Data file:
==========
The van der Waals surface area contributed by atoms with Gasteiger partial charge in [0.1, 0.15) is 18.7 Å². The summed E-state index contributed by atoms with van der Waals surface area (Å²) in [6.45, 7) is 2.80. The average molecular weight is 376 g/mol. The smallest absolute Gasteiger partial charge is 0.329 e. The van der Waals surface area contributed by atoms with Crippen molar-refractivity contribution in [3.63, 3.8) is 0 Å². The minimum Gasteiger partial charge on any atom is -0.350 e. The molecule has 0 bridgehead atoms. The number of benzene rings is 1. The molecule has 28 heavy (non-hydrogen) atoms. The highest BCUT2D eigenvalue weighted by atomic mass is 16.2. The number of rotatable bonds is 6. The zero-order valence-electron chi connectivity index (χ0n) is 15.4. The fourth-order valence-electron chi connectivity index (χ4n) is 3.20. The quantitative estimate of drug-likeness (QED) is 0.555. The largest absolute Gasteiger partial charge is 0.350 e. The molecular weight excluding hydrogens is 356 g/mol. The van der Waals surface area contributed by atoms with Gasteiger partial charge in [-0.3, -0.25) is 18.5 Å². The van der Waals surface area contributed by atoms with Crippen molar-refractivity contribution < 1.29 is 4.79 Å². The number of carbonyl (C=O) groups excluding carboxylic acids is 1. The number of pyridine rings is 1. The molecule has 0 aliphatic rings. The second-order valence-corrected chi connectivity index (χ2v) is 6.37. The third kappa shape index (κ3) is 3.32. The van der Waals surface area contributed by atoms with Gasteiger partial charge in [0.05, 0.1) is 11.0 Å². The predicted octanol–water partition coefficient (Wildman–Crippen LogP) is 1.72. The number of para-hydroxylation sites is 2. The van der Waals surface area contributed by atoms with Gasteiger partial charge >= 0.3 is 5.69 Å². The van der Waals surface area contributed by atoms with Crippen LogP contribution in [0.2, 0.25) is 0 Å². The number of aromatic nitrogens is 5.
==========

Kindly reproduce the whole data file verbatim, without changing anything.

The van der Waals surface area contributed by atoms with Gasteiger partial charge in [0.1, 0.15) is 18.7 Å². The summed E-state index contributed by atoms with van der Waals surface area (Å²) in [6.45, 7) is 2.80. The average molecular weight is 376 g/mol. The smallest absolute Gasteiger partial charge is 0.329 e. The van der Waals surface area contributed by atoms with Crippen molar-refractivity contribution in [3.63, 3.8) is 0 Å². The minimum Gasteiger partial charge on any atom is -0.350 e. The molecule has 0 bridgehead atoms. The number of benzene rings is 1. The molecule has 28 heavy (non-hydrogen) atoms. The highest BCUT2D eigenvalue weighted by atomic mass is 16.2. The number of rotatable bonds is 6. The zero-order valence-electron chi connectivity index (χ0n) is 15.4. The fourth-order valence-electron chi connectivity index (χ4n) is 3.20. The quantitative estimate of drug-likeness (QED) is 0.555. The largest absolute Gasteiger partial charge is 0.350 e. The molecular weight excluding hydrogens is 356 g/mol. The van der Waals surface area contributed by atoms with Gasteiger partial charge in [-0.3, -0.25) is 18.5 Å². The van der Waals surface area contributed by atoms with Crippen molar-refractivity contribution < 1.29 is 4.79 Å². The number of carbonyl (C=O) groups excluding carboxylic acids is 1. The number of pyridine rings is 1. The molecule has 0 aliphatic rings. The second-order valence-corrected chi connectivity index (χ2v) is 6.37. The third kappa shape index (κ3) is 3.32. The van der Waals surface area contributed by atoms with Gasteiger partial charge in [0.05, 0.1) is 11.0 Å². The predicted octanol–water partition coefficient (Wildman–Crippen LogP) is 1.72. The number of para-hydroxylation sites is 2. The van der Waals surface area contributed by atoms with Gasteiger partial charge >= 0.3 is 5.69 Å². The van der Waals surface area contributed by atoms with Crippen LogP contribution in [0.2, 0.25) is 0 Å². The number of aromatic nitrogens is 5.